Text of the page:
If the submission deals with vulnerabilities (e.g., software vulnerabilities in a given program or design weaknesses in a hardware system), the authors need to discuss in detail the steps they have taken or plan to take to address these vulnerabilities (e.g., by disclosing vulnerabilities to the vendors). The same applies if the submission deals with personal identifiable information (PII) or other kinds of sensitive data. If a paper raises significant ethical and legal concerns, it might be rejected based on these concerns.

Contact the program co-chairs if you have any questions.

Page Limit and Formatting

Submitted papers may include up to 13 pages of text and up to 5 pages for references and appendices, totalling no more than 18 pages. The same applies to camera-ready papers, although, at the PC chairs’ discretion, additional pages may be allowed for references and appendices. Reviewers are not required to read appendices.

Papers must be formatted for US letter (not A4) size paper. The text must be formatted in a two-column layout, with columns no more than 9.5 in. tall and 3.5 in. wide. The text must be in Times font, 10-point or larger, with 11-point or larger line spacing. Authors are encouraged to use the IEEE conference proceedings templates. LaTeX submissions should use IEEEtran.cls version 1.8. All submissions will be automatically checked for conformance to these requirements. Failure to adhere to the page limit and formatting requirements are grounds for rejection without review.

Reviews from Prior Submissions

Authors may optionally submit a document (PDF or text) containing:

  1. the complete reviews they received from prior submission(s) and
  2. a page of up to 500 words documenting the improvements made since the prior submission(s).

Also starting this year, if a submission is derived in any way from a submission submitted to another venue (conference, journal, etc.) in the past twelve months, we require that the authors provide the name of the most recent venue to which it was submitted. This information will not be shared with reviewers. It will only be used (1) for aggregate statistics to understand the percent of resubmissions among the set of submitted (and accepted) papers; (2) at the Chairs’ discretion, to identify dual submissions and verify the accuracy of prior reviews provided by authors regarding previously rejected papers.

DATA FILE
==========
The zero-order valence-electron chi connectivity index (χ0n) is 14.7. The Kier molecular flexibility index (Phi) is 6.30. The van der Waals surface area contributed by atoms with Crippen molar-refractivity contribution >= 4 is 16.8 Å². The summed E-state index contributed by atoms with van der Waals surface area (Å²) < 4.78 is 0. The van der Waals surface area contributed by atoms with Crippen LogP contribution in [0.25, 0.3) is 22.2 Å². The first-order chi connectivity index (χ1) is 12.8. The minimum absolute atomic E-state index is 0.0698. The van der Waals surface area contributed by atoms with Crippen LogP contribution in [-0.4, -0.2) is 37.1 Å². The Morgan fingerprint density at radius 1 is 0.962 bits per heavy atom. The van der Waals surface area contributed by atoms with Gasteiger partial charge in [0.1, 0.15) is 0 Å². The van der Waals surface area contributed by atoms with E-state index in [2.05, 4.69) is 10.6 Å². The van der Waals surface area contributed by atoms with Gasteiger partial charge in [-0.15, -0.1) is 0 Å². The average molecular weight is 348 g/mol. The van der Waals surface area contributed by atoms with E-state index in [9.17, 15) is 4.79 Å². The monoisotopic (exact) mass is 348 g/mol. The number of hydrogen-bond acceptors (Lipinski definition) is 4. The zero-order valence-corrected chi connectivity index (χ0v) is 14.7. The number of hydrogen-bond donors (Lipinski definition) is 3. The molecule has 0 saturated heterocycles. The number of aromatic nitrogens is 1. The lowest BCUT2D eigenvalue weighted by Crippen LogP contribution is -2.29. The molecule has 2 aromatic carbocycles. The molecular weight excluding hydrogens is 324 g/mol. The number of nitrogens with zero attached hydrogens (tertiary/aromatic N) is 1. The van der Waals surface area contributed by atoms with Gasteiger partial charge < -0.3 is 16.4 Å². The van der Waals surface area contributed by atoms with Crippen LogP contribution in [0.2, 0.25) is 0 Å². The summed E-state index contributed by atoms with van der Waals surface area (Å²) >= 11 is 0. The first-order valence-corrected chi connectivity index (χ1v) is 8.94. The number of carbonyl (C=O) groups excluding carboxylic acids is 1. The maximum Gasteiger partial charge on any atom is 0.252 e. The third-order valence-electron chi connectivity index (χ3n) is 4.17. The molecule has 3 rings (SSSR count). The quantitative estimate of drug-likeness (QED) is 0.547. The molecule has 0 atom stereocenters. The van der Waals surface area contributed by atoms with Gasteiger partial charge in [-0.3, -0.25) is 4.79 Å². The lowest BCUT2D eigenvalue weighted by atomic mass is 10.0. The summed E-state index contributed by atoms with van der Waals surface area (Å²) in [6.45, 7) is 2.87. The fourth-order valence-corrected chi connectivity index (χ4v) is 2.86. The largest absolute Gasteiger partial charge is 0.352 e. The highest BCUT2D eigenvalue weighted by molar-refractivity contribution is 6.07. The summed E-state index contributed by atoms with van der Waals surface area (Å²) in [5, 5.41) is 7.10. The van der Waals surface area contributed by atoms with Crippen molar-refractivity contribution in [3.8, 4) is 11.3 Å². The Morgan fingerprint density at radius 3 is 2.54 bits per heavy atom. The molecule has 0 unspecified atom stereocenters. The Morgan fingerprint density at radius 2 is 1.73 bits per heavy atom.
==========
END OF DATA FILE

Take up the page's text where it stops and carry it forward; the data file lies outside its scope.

Submissions must be in Portable Document Format (.pdf). Authors should pay special attention to unusual fonts, images, and figures that might create problems for reviewers. Your document should render correctly in Adobe Reader 9 and when printed in black and white.

Conference Submission Server

Papers must be submitted at

Publication and Presentation

Authors are responsible for obtaining appropriate publication clearances. One of the authors of the accepted paper is expected to present the paper at the conference.

Program Committee


Christopher Kruegel UC Santa Barbara
Hovav Shacham University of California, San Diego


Abhi Shelat Northeastern University
Adam Bates University of Illinois at Urbana-Champaign
Adam Doupé Arizona State University
Adrian Perrig ETH Zurich
Adrienne Porter Felt Google
Aggelos Kiayias University of Edinburgh & IOHK
Alessandro Chiesa UC Berkeley
Alexandros Kapravelos North Carolina State University
Alina Oprea Northeastern University
Ananth Raghunathan Google
Anders Fogh Intel Corporation
Andrei Sabelfeld Chalmers University of Technology